Horticultural peat crisis ‘has impacted environment, employment, economy’
Groups representing the Irish horticulture sector last week presented an Oireachtas committee with recommendations to ensure sufficient supply of Irish horticultural peat
20 October 2022
Groups representing the Irish horticulture sector last week presented an Oireachtas committee with recommendations to ensure sufficient supply of Irish horticultural peat.
On 12 October, representatives of Growing Media Ireland (GMI), the Commercial Mushroom Producers Co-Operative Society Limited (CMP), and Kildare Growers Group discussed the ongoing crisis in the sector with the Committee on Agriculture, Food, and the Marine.
Addressing the committee, GMI chairperson John Neenan said the crisis in the horticultural peat sector has impacted the environment, employment and the economy. He therefore recommended two steps to ensure sufficient supply of Irish horticultural peat to the market.
“1: Sub-30 hectares peatland must be treated as an individual bog and not be aggregated with other areas in the same ownership. This would allow the County Councils to grant Section 5 exemptions.
“2: Where an already existing bog production site exceeds 30 hectares, a sub-30 hectares area should be permitted for harvesting horticultural peat, provided the remainder of the area is appropriately isolated and set aside for rehabilitation and restoration or another environmentally acceptable activity.”
The presented recommendations would not require the opening of any new bogs as they said there are sufficient areas available to supply the Irish horticultural market. “This solution requires just an estimated 1,500 ha, less than 0.1% of Irish peatlands to provide the Irish Horticultural sector with the vital supplies it requires.”
Neenan also said the solution “would result in limited greenhouse gas emissions, only 0.15% of Ireland’s overall greenhouse gas emissions. The long-term result will be no large-scale horticultural peat harvesting in Ireland.”
Following a High Court ruling in September 2019, harvesting of horticultural peat from bogs greater than 30 hectares now requires a complex, multi-stage licensing and planning regime, unlike the single-stage systems in EU States. As a result, horticultural peat harvesting has all but ceased and Irish peat supplies are all but exhausted.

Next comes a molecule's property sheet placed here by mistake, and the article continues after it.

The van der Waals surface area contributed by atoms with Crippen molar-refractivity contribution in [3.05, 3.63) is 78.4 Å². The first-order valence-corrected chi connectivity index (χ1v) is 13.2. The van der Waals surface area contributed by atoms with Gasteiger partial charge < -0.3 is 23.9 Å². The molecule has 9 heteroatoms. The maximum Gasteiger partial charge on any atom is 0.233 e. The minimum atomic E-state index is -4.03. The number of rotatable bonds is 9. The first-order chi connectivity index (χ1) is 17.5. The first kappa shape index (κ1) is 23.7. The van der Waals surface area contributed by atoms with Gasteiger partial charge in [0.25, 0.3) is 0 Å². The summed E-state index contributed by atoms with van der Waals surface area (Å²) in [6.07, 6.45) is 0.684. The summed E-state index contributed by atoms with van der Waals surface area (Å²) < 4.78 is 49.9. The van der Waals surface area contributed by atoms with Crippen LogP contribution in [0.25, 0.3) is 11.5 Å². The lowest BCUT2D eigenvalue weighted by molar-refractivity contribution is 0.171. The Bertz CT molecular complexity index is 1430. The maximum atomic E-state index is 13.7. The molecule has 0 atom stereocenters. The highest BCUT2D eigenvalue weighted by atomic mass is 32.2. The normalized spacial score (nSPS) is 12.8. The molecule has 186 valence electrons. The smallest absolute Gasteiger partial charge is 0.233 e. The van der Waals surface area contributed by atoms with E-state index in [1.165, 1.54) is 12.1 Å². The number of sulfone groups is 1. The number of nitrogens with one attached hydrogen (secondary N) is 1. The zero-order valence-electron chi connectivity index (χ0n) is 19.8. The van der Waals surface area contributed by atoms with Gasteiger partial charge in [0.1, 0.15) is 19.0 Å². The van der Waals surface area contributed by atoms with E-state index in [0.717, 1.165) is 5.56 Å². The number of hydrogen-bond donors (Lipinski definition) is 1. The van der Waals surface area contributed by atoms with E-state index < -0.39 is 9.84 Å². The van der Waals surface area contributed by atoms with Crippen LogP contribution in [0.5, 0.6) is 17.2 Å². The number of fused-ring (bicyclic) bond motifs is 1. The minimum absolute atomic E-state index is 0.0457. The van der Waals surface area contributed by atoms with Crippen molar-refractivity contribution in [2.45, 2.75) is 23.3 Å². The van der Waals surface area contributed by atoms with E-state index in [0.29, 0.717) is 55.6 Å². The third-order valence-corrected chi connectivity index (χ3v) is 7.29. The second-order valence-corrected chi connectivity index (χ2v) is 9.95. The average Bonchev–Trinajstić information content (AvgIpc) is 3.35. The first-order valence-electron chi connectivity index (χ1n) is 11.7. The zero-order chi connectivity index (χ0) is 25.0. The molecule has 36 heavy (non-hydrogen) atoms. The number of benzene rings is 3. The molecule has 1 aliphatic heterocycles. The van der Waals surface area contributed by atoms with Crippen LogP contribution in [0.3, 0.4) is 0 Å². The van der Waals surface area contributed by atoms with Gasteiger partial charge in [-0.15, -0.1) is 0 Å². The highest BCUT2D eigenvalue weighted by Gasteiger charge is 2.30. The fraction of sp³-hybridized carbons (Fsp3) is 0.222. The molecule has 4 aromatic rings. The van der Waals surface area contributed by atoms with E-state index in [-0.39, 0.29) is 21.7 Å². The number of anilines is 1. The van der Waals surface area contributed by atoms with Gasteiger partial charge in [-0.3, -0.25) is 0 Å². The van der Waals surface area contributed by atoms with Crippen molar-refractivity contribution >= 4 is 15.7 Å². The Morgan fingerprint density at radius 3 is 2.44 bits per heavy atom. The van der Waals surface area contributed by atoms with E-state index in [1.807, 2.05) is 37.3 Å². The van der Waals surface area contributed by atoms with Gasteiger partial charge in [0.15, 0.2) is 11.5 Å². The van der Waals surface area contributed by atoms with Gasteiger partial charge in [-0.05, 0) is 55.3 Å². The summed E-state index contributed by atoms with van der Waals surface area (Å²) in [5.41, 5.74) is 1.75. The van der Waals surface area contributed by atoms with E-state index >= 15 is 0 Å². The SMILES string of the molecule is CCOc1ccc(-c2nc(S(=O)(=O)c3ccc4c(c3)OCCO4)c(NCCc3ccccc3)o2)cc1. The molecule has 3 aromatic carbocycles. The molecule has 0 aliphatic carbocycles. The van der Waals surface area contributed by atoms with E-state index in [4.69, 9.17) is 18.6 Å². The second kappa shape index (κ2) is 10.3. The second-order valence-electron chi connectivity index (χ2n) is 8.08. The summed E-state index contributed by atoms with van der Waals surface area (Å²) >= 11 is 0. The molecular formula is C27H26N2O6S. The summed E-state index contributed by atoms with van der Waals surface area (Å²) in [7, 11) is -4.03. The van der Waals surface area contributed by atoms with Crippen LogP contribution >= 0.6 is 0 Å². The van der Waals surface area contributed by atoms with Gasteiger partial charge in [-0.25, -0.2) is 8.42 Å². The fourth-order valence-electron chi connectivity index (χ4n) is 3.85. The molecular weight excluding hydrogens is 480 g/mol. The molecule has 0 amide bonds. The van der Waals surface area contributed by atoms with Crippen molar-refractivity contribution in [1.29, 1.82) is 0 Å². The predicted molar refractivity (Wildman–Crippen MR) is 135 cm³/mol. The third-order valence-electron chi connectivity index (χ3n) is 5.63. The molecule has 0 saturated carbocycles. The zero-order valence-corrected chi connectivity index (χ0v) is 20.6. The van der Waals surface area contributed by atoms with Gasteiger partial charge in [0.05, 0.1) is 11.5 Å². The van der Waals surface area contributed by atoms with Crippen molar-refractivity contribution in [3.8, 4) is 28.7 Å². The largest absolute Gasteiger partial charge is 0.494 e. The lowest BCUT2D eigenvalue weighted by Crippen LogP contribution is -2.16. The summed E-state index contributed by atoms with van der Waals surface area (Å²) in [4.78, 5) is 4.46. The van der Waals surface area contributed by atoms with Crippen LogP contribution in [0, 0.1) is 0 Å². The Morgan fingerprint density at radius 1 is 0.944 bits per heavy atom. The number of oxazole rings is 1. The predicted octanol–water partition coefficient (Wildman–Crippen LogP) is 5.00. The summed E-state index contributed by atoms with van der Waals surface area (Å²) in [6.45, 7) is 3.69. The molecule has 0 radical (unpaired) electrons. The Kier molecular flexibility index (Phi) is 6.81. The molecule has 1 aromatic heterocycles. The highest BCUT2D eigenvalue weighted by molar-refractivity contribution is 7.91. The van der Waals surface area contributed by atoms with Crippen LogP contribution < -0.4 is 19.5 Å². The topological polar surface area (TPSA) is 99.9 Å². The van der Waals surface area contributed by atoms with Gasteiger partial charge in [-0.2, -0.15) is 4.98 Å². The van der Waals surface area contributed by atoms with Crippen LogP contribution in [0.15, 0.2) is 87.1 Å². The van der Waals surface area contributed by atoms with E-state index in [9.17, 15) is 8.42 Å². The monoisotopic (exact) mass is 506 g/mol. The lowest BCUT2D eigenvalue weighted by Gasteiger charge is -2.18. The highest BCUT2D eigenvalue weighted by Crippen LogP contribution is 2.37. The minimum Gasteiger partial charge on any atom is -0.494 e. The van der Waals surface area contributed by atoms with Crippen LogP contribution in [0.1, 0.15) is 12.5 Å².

“Despite significant research into alternatives – by GMI members – there are none that can replace horticultural peat in appropriate quality, quantity, or cost. This has left the industry with only one solution – importing peat,” said Neenan. “The Programme for Government commits to expanding, supporting, and growing the horticultural sector but this is impossible without first addressing the horticultural peat crisis.
“When we were last in front of the Committee, we warned that if action was not taken, Ireland would be reliant on imported peat of inferior quality, uncertain supply and negative environmental consequences. This has now been realised; horticultural growers now depend on imported peat.”
In the last year, several large shipments of peat for horticulture have been imported from the Baltic states. Meanwhile, the Russian invasion of Ukraine made the already vulnerable supply of peat even more unstable.
Neenan concluded: “The crisis in the horticultural sector has not gone away, and, without appropriate government action, we will lose our indigenous Irish horticultural sector.”
Further, the CEO of CMP, Orla Mc Manus said the mushroom sector uses a fraction of the total harvested peat in Ireland. “Using 2019 numbers, the mushroom industry represented only 0.5% of all peat extracted on the Island,” and added that the mushroom sector requires only 15ha of the total 1,500ha area needed for sustainable extraction per annum.